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Taiwan eyes more banking business in China: TWSE executive

2012/06/30 13:37:15

Shanghai, June 30 (CNA) An executive at the Taiwan Stock Exchange (TWSE) called for China to further open its market to Taiwan's banking sector in a bid to meet financing needs from many small- and medium-sized enterprises on the mainland.

TWSE President Samuel Hsu, who is also an associate professor with the Department of Finance at Taiwan's National Chengchi University, said many Taiwanese banks which are well experienced at extending loans to small- and medium-sized firms on the island could use their expertise to serve the business sector in China.

Speaking at a business forum held in Lujiazui, a financial district in Shanghai, Friday night, Hsu said as there is room for direct financing in China to grow, the presence of Taiwan's banks will provide financial assistance to many Chinese enterprises.

Hsu said as Taiwan has about 1.2 million small- and medium-sized companies, its banking sector has built up solid experiences in doing business, in particular in how to provide credits to these firms.

"If China allows more Taiwanese banks to provide services in its market, I am sure that the banks will be able to share their experiences with their Chinese counterparts and grow with the mainland market," Hsu said.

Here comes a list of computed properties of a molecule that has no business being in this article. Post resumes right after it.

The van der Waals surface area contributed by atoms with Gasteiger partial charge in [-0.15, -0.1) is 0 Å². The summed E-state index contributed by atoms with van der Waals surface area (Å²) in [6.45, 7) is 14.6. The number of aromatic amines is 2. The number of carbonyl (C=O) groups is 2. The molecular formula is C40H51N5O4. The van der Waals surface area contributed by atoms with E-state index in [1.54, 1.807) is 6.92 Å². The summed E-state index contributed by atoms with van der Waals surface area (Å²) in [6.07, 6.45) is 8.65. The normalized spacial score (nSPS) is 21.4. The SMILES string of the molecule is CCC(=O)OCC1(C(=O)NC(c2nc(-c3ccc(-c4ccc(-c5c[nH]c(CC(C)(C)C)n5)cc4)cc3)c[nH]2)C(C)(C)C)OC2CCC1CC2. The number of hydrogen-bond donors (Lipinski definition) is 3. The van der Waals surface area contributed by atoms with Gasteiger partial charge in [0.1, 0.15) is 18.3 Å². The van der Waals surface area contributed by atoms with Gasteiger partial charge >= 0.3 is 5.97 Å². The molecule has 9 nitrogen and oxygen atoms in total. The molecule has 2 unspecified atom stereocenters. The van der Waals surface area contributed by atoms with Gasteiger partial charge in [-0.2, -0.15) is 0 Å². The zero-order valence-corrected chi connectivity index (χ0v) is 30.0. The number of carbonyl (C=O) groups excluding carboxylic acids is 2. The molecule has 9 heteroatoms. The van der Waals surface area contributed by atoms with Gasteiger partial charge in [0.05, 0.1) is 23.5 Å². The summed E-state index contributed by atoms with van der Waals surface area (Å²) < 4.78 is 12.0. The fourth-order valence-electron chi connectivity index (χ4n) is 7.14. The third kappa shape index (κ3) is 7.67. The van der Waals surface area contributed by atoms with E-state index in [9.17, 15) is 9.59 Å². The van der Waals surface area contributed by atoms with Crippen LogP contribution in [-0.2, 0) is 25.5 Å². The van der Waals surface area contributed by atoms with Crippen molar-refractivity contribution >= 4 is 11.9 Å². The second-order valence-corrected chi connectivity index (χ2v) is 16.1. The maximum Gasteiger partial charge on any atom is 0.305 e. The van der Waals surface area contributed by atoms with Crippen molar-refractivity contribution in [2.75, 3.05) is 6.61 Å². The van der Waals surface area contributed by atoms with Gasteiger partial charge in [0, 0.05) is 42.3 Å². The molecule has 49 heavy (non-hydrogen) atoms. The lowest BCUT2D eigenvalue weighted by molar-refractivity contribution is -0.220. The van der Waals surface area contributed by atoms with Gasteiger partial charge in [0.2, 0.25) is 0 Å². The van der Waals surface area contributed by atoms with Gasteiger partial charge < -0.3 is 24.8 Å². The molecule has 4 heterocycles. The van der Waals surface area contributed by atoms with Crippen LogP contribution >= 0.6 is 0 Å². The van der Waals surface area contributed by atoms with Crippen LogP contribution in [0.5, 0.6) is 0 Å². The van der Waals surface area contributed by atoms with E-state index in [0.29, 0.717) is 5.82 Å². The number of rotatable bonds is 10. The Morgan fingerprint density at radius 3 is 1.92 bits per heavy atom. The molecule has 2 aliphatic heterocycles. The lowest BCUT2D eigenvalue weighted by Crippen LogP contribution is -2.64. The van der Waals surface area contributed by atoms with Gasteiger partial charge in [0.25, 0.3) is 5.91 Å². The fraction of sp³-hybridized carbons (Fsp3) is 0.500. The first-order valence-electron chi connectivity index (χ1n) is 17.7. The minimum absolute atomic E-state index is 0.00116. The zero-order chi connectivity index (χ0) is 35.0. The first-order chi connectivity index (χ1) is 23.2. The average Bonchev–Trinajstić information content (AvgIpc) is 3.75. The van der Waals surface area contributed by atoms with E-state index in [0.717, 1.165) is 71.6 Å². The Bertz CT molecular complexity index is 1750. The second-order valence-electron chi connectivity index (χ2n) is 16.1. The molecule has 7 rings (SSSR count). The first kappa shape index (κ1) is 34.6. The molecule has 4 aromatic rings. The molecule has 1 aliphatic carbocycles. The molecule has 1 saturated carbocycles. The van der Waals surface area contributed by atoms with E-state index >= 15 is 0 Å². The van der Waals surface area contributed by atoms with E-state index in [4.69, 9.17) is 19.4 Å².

In addition to the banking business, Hsu urged Chinese financial authorities to relax regulations on investments in the securities and insurance businesses for Taiwanese operators.

Bank of China, one of the leading lenders on the mainland, opened a branch in Taipei earlier this week, making itself the first Chinese bank to operate in Taiwan, while Bank of Taiwan, the largest lender on the island, has not been allowed to open a branch in China.

Bank of Taiwan is eyeing the huge Chinese yuan denominated business and is gearing up to become the settlement bank once a currency settlement mechanism across the Taiwan Strait is established.

As Bank of Communications, another leading mainland lender, is scheduled to open a branch in Taipei in July, Hsu said, he expects cross-Taiwan Strait financial exchanges will increase accordingly.

Hsu said with economic cross-strait exchanges on the rise, bilateral trade between Taiwan and China totaled US$160 billion in 2011, and the accumulated Taiwanese investments on the mainland have exceeded US$100 billion.

He said Taiwan looks forward to more financial cooperation to forge a closer business with China, hoping Taipei and Beijing will sign a currency settlement agreement as soon as possible.

(By Cheng Chung-sheng and Frances Huang)